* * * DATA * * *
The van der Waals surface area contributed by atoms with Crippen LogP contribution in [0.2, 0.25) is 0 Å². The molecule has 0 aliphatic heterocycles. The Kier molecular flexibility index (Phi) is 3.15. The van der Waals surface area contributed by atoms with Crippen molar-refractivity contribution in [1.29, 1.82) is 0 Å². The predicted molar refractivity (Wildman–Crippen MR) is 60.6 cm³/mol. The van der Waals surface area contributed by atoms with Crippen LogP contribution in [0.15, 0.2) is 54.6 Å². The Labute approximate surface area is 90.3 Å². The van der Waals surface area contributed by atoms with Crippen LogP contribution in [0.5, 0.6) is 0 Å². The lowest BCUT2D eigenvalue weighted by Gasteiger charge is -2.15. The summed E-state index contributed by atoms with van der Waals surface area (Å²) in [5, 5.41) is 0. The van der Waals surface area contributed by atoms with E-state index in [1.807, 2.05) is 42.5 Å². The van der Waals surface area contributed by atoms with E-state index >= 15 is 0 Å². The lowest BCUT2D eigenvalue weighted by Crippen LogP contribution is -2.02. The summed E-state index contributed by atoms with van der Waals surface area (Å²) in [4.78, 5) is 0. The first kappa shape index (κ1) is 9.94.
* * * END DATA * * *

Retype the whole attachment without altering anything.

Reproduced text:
The van der Waals surface area contributed by atoms with Crippen LogP contribution in [0.2, 0.25) is 0 Å². The molecule has 0 aliphatic heterocycles. The Kier molecular flexibility index (Phi) is 3.15. The van der Waals surface area contributed by atoms with Crippen molar-refractivity contribution in [1.29, 1.82) is 0 Å². The predicted molar refractivity (Wildman–Crippen MR) is 60.6 cm³/mol. The van der Waals surface area contributed by atoms with Crippen LogP contribution in [0.15, 0.2) is 54.6 Å². The Labute approximate surface area is 90.3 Å². The van der Waals surface area contributed by atoms with Crippen LogP contribution in [0.5, 0.6) is 0 Å². The lowest BCUT2D eigenvalue weighted by Gasteiger charge is -2.15. The summed E-state index contributed by atoms with van der Waals surface area (Å²) in [5, 5.41) is 0. The van der Waals surface area contributed by atoms with E-state index in [1.807, 2.05) is 42.5 Å². The van der Waals surface area contributed by atoms with E-state index >= 15 is 0 Å². The lowest BCUT2D eigenvalue weighted by Crippen LogP contribution is -2.02. The summed E-state index contributed by atoms with van der Waals surface area (Å²) in [4.78, 5) is 0. The first kappa shape index (κ1) is 9.94.